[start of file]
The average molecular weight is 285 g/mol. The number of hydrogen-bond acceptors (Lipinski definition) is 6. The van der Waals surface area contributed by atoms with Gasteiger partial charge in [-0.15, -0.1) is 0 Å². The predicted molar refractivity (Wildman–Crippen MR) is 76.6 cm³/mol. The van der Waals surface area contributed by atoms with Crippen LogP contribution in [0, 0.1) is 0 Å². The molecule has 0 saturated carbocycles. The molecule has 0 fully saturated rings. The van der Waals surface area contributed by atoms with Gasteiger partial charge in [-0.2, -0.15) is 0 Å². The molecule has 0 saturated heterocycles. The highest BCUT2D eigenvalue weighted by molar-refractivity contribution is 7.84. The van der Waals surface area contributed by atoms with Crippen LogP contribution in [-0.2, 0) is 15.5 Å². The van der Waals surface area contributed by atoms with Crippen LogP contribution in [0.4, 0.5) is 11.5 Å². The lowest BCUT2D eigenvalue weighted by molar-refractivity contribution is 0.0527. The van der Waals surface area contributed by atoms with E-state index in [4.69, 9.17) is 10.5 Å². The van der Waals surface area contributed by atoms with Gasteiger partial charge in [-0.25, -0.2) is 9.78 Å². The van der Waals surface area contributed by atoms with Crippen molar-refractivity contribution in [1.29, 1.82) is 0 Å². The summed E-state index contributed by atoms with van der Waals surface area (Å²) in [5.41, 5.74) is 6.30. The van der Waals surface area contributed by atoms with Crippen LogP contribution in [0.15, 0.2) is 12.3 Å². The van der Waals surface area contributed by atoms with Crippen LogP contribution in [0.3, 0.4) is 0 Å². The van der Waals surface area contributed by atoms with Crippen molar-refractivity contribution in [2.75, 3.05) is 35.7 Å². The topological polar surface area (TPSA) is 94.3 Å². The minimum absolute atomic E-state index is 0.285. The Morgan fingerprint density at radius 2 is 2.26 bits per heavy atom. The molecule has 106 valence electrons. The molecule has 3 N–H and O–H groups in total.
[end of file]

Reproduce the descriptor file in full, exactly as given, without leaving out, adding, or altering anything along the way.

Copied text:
The average molecular weight is 285 g/mol. The number of hydrogen-bond acceptors (Lipinski definition) is 6. The van der Waals surface area contributed by atoms with Gasteiger partial charge in [-0.15, -0.1) is 0 Å². The predicted molar refractivity (Wildman–Crippen MR) is 76.6 cm³/mol. The van der Waals surface area contributed by atoms with Crippen LogP contribution in [0, 0.1) is 0 Å². The molecule has 0 saturated carbocycles. The molecule has 0 fully saturated rings. The van der Waals surface area contributed by atoms with Gasteiger partial charge in [-0.2, -0.15) is 0 Å². The molecule has 0 saturated heterocycles. The highest BCUT2D eigenvalue weighted by molar-refractivity contribution is 7.84. The van der Waals surface area contributed by atoms with Crippen LogP contribution in [-0.2, 0) is 15.5 Å². The van der Waals surface area contributed by atoms with Crippen LogP contribution in [0.4, 0.5) is 11.5 Å². The lowest BCUT2D eigenvalue weighted by molar-refractivity contribution is 0.0527. The van der Waals surface area contributed by atoms with E-state index in [4.69, 9.17) is 10.5 Å². The van der Waals surface area contributed by atoms with Gasteiger partial charge in [-0.25, -0.2) is 9.78 Å². The van der Waals surface area contributed by atoms with Crippen molar-refractivity contribution in [1.29, 1.82) is 0 Å². The summed E-state index contributed by atoms with van der Waals surface area (Å²) in [5.41, 5.74) is 6.30. The van der Waals surface area contributed by atoms with Crippen LogP contribution in [0.15, 0.2) is 12.3 Å². The van der Waals surface area contributed by atoms with Crippen LogP contribution in [0.3, 0.4) is 0 Å². The van der Waals surface area contributed by atoms with Crippen molar-refractivity contribution in [2.75, 3.05) is 35.7 Å². The topological polar surface area (TPSA) is 94.3 Å². The minimum absolute atomic E-state index is 0.285. The Morgan fingerprint density at radius 2 is 2.26 bits per heavy atom. The molecule has 106 valence electrons. The molecule has 3 N–H and O–H groups in total.